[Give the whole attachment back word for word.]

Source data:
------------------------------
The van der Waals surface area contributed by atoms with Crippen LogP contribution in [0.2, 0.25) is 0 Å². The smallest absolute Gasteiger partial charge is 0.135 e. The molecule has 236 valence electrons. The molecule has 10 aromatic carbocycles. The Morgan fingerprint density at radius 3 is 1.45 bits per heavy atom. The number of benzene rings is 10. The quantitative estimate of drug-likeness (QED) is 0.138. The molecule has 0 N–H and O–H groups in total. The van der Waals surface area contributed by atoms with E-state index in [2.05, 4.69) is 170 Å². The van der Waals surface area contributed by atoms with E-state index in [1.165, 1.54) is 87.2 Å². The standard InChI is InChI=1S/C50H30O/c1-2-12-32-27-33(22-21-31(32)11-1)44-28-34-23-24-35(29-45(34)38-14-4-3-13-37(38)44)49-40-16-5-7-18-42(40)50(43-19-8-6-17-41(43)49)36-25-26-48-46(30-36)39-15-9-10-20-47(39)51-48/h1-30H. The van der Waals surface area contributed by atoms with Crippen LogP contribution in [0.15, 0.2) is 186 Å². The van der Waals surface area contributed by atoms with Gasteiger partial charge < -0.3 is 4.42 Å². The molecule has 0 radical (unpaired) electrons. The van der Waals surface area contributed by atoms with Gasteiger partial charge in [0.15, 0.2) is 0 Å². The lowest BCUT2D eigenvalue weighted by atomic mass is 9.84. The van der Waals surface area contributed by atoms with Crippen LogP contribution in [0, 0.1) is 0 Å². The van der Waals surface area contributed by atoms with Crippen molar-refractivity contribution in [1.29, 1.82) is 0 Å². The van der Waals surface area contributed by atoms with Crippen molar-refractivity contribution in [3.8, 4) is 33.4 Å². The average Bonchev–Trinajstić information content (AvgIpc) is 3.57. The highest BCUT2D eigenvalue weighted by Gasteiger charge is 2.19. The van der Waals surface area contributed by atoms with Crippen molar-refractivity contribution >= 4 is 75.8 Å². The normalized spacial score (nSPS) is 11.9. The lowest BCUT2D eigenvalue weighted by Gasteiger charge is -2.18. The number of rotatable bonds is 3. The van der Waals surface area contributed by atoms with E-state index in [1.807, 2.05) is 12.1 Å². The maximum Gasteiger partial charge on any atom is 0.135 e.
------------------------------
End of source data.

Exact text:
The van der Waals surface area contributed by atoms with Crippen LogP contribution in [0.2, 0.25) is 0 Å². The smallest absolute Gasteiger partial charge is 0.135 e. The molecule has 236 valence electrons. The molecule has 10 aromatic carbocycles. The Morgan fingerprint density at radius 3 is 1.45 bits per heavy atom. The number of benzene rings is 10. The quantitative estimate of drug-likeness (QED) is 0.138. The molecule has 0 N–H and O–H groups in total. The van der Waals surface area contributed by atoms with E-state index in [2.05, 4.69) is 170 Å². The van der Waals surface area contributed by atoms with E-state index in [1.165, 1.54) is 87.2 Å². The standard InChI is InChI=1S/C50H30O/c1-2-12-32-27-33(22-21-31(32)11-1)44-28-34-23-24-35(29-45(34)38-14-4-3-13-37(38)44)49-40-16-5-7-18-42(40)50(43-19-8-6-17-41(43)49)36-25-26-48-46(30-36)39-15-9-10-20-47(39)51-48/h1-30H. The van der Waals surface area contributed by atoms with Crippen LogP contribution in [0.15, 0.2) is 186 Å². The van der Waals surface area contributed by atoms with Gasteiger partial charge < -0.3 is 4.42 Å². The molecule has 0 radical (unpaired) electrons. The van der Waals surface area contributed by atoms with Gasteiger partial charge in [0.15, 0.2) is 0 Å². The lowest BCUT2D eigenvalue weighted by atomic mass is 9.84. The van der Waals surface area contributed by atoms with Crippen LogP contribution in [0, 0.1) is 0 Å². The van der Waals surface area contributed by atoms with Crippen molar-refractivity contribution in [1.29, 1.82) is 0 Å². The van der Waals surface area contributed by atoms with Crippen molar-refractivity contribution in [3.8, 4) is 33.4 Å². The average Bonchev–Trinajstić information content (AvgIpc) is 3.57. The highest BCUT2D eigenvalue weighted by Gasteiger charge is 2.19. The van der Waals surface area contributed by atoms with Crippen molar-refractivity contribution >= 4 is 75.8 Å². The normalized spacial score (nSPS) is 11.9. The lowest BCUT2D eigenvalue weighted by Gasteiger charge is -2.18. The number of rotatable bonds is 3. The van der Waals surface area contributed by atoms with E-state index in [1.807, 2.05) is 12.1 Å². The maximum Gasteiger partial charge on any atom is 0.135 e.